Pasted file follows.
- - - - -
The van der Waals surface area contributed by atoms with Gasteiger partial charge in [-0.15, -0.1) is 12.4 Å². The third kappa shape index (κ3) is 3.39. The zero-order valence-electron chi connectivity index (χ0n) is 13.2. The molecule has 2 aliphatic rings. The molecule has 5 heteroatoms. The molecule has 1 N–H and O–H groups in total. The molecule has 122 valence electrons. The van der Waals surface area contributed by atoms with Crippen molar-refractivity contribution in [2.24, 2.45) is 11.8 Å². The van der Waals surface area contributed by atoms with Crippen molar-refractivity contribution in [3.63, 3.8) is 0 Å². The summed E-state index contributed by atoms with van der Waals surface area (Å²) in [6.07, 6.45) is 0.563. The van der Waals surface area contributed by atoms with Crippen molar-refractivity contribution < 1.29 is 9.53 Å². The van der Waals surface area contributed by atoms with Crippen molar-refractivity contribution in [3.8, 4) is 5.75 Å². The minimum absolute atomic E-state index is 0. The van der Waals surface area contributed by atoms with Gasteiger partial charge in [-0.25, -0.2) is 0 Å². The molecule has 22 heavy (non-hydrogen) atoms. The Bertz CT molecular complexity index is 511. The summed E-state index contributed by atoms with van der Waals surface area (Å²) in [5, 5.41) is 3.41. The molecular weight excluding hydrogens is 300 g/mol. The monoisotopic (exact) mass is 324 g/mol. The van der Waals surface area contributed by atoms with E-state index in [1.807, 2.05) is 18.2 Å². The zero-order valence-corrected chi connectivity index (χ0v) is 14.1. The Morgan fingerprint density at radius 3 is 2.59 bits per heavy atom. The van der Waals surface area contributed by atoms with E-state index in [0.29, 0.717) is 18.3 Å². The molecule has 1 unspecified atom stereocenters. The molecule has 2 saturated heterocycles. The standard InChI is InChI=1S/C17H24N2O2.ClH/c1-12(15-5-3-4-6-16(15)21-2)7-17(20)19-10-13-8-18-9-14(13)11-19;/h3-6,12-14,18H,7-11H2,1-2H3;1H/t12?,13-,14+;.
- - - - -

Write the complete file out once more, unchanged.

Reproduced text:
The van der Waals surface area contributed by atoms with Gasteiger partial charge in [-0.15, -0.1) is 12.4 Å². The third kappa shape index (κ3) is 3.39. The zero-order valence-electron chi connectivity index (χ0n) is 13.2. The molecule has 2 aliphatic rings. The molecule has 5 heteroatoms. The molecule has 1 N–H and O–H groups in total. The molecule has 122 valence electrons. The van der Waals surface area contributed by atoms with Crippen molar-refractivity contribution in [2.24, 2.45) is 11.8 Å². The van der Waals surface area contributed by atoms with Crippen molar-refractivity contribution in [3.63, 3.8) is 0 Å². The summed E-state index contributed by atoms with van der Waals surface area (Å²) in [6.07, 6.45) is 0.563. The van der Waals surface area contributed by atoms with Crippen molar-refractivity contribution < 1.29 is 9.53 Å². The van der Waals surface area contributed by atoms with Crippen molar-refractivity contribution in [3.8, 4) is 5.75 Å². The minimum absolute atomic E-state index is 0. The van der Waals surface area contributed by atoms with Gasteiger partial charge in [-0.25, -0.2) is 0 Å². The molecule has 22 heavy (non-hydrogen) atoms. The Bertz CT molecular complexity index is 511. The summed E-state index contributed by atoms with van der Waals surface area (Å²) in [5, 5.41) is 3.41. The molecular weight excluding hydrogens is 300 g/mol. The monoisotopic (exact) mass is 324 g/mol. The van der Waals surface area contributed by atoms with E-state index in [1.807, 2.05) is 18.2 Å². The zero-order valence-corrected chi connectivity index (χ0v) is 14.1. The Morgan fingerprint density at radius 3 is 2.59 bits per heavy atom. The van der Waals surface area contributed by atoms with E-state index in [0.29, 0.717) is 18.3 Å². The molecule has 1 unspecified atom stereocenters. The molecule has 2 saturated heterocycles. The standard InChI is InChI=1S/C17H24N2O2.ClH/c1-12(15-5-3-4-6-16(15)21-2)7-17(20)19-10-13-8-18-9-14(13)11-19;/h3-6,12-14,18H,7-11H2,1-2H3;1H/t12?,13-,14+;.